We can’t change what we don’t acknowledge. Dr Phil.
According to abandonment.net, abandonment is about loss of love itself, that crucial loss of connection. It often involves breakup, betrayal, loneliness.
Outofthefog.net describes it as: an irrational belief that one is imminent danger of being personally rejected, discarded or replaced.
People struggling with abandonment issues include those going through the ending of a relationship as well as searching adoptees, recently widowed, and those suffering the wounds from earlier disconnections.
Many people, men and women, have abandonment issues that may manifest during childhood but surface later in life when the person is on his or her own in the world. Their core belief is that no one likes them and those that love them will leave.
Abandonment issues may particularly flare up if you’re going through a break up, separation or divorce and are entirely alone, either physically or emotionally. Today we look at abandonment to help you understand what it is and how to cope.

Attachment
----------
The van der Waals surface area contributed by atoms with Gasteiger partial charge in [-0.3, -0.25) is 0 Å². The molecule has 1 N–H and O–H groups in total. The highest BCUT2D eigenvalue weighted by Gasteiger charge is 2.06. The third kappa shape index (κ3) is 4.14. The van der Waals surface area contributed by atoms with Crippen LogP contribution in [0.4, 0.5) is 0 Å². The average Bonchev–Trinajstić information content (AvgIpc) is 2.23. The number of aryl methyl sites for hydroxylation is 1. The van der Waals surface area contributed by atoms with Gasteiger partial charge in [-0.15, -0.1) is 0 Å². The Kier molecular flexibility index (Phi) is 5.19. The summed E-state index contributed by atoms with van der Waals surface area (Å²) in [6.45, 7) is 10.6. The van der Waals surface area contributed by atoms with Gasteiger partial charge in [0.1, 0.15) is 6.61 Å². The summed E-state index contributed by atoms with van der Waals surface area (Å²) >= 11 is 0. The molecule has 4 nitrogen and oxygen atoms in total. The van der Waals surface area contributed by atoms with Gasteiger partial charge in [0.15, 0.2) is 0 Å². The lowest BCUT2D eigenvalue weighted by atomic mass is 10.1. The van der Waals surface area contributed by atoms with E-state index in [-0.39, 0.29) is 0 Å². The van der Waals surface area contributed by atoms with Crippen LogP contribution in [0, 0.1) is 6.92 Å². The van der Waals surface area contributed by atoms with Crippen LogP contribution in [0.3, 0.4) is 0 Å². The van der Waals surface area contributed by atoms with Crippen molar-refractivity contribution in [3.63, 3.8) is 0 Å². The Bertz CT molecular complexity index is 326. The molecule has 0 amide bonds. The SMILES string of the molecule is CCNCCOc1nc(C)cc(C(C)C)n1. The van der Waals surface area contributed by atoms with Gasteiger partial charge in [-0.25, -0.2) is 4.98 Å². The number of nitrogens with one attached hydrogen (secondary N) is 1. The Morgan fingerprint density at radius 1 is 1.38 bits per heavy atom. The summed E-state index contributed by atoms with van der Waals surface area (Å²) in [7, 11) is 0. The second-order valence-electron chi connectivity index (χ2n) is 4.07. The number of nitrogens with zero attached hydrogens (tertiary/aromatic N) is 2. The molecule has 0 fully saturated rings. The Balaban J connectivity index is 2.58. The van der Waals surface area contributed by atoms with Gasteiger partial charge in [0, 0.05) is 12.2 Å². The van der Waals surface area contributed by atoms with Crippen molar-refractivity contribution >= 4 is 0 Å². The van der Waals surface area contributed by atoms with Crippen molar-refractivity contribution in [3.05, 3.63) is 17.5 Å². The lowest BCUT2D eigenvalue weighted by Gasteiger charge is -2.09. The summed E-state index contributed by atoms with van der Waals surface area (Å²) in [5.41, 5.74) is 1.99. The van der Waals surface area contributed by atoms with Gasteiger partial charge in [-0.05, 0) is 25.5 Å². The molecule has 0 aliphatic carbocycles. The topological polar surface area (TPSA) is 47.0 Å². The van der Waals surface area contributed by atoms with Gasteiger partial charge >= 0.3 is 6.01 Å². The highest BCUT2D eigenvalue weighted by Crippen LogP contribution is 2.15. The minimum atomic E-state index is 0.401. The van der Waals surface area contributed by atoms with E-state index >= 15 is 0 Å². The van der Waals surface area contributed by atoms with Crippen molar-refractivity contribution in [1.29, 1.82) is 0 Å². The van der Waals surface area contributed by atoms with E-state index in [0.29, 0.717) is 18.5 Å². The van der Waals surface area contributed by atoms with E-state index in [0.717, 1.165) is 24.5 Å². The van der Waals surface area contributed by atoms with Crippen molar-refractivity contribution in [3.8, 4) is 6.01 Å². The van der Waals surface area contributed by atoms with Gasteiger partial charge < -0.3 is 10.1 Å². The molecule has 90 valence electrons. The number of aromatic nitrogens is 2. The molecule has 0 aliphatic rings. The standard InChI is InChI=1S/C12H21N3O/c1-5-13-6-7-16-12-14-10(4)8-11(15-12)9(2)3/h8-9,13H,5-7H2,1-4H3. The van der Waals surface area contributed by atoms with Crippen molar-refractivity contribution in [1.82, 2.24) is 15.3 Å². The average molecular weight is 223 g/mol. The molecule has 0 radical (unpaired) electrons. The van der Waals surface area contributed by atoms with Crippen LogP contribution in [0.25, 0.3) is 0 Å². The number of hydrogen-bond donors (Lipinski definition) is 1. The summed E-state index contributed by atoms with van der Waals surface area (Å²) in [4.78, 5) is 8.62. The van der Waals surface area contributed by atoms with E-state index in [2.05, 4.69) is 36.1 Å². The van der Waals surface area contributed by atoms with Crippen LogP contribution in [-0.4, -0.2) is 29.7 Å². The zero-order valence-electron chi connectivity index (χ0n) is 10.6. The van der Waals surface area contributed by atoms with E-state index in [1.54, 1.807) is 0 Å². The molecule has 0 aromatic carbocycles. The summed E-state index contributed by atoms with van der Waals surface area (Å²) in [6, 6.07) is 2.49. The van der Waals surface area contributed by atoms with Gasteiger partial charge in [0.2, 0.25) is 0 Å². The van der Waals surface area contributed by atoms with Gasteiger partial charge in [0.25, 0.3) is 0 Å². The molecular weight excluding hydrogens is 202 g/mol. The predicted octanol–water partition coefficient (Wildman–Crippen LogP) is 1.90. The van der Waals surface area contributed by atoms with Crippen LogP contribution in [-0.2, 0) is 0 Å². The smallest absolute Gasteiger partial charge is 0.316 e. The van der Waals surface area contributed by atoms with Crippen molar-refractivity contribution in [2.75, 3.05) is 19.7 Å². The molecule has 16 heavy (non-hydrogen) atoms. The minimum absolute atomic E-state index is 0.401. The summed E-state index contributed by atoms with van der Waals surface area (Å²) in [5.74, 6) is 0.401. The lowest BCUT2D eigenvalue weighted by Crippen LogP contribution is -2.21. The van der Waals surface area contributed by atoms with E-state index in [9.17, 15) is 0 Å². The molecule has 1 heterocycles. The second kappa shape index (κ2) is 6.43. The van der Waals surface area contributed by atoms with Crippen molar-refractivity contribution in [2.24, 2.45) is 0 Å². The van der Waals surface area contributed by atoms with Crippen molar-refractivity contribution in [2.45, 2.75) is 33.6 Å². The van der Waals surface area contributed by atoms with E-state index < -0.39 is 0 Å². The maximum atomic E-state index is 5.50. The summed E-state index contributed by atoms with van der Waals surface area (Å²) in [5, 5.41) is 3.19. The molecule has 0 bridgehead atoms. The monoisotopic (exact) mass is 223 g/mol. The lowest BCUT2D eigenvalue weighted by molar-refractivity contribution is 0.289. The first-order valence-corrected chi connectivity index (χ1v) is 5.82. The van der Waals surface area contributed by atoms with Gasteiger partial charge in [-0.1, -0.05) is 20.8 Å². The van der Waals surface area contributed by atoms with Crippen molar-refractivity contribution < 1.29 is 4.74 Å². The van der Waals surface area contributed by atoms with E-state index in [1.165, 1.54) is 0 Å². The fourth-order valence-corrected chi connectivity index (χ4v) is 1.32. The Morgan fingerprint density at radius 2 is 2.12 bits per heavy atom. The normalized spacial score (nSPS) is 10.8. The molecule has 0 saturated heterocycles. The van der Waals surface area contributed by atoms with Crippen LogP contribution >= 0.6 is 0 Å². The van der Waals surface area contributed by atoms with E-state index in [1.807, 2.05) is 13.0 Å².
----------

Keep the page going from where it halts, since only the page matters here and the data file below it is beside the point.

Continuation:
What is abandonment like for the person suffering?
Abandonment is a cumulative wound containing all of the losses and disconnections stemming all the way back to childhood. Abandonment.net says that for sufferers abandonment is:
- A feeling
- A feeling of isolation within a relationship
- An intense feeling of devastation when a relationship ends
- An aloneness-not-by-choice
- An experience from childhood
- A baby left on the doorstep
- A woman left by her husband of twenty years for another woman
- A man being left by his finance for someone ‘more successful’
- A child left by his mother
- A friend feeling deserted by a friend
- A father leaving his marriage, moving out of the house, away from his children
- A child whose pet dies